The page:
Researchers at Toyota Research Institute (TRI) have used generative AI to teach robots how to perform individual tasks to make breakfast. Instead of using traditional coding methods that require hours of coding, errors, and bug fixing, the researchers gave the robots a sense of touch and connected them to an AI model. By incorporating a sense of touch, the robots can “feel” what they are doing, which provides them with more information and makes complex tasks easier to carry out compared to relying on sight alone.
The process involves a “teacher” demonstrating a set of skills and the model learning in the background over a few hours. This approach allows the robots to learn new behaviors quickly. The researchers are working on creating “Large Behavior Models” (LBMs) for robots, which would learn by observing and then generalize their knowledge to perform new skills without being explicitly taught each one.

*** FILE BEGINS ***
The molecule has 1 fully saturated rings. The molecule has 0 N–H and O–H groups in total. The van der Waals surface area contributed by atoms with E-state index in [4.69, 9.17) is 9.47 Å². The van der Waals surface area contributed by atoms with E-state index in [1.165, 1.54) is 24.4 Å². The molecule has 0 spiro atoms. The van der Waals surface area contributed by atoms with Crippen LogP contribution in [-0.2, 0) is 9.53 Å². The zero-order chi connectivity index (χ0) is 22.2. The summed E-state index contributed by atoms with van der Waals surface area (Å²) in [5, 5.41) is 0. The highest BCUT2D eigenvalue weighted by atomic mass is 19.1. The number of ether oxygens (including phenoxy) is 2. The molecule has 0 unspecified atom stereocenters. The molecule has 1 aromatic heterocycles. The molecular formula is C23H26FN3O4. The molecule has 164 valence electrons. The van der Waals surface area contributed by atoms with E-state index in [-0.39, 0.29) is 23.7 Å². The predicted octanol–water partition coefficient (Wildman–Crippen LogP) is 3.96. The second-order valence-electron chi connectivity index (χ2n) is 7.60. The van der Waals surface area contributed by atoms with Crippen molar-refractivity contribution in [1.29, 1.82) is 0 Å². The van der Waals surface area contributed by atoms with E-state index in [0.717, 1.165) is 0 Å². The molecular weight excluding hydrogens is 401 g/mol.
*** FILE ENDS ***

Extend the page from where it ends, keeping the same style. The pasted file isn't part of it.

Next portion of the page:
So far, over 60 challenging skills, such as pouring liquids, using tools, and manipulating deformable objects, have been successfully trained using this method. The researchers aim to expand this number to 1,000 skills by the end of 2024.
Similar research is being conducted by companies like Google and Tesla. Google’s robots, including their Robotic Transformer (RT-2), also use experience to infer how to perform tasks. The goal is to eventually have AI-trained robots that can carry out tasks with minimal instruction, similar to giving directions to a human. However, there are still challenges to overcome, such as the need for ample training data, as highlighted by The New York Times in their coverage of Google’s research.
– Wes Davis, The Verge (source article)
– Toyota Research Institute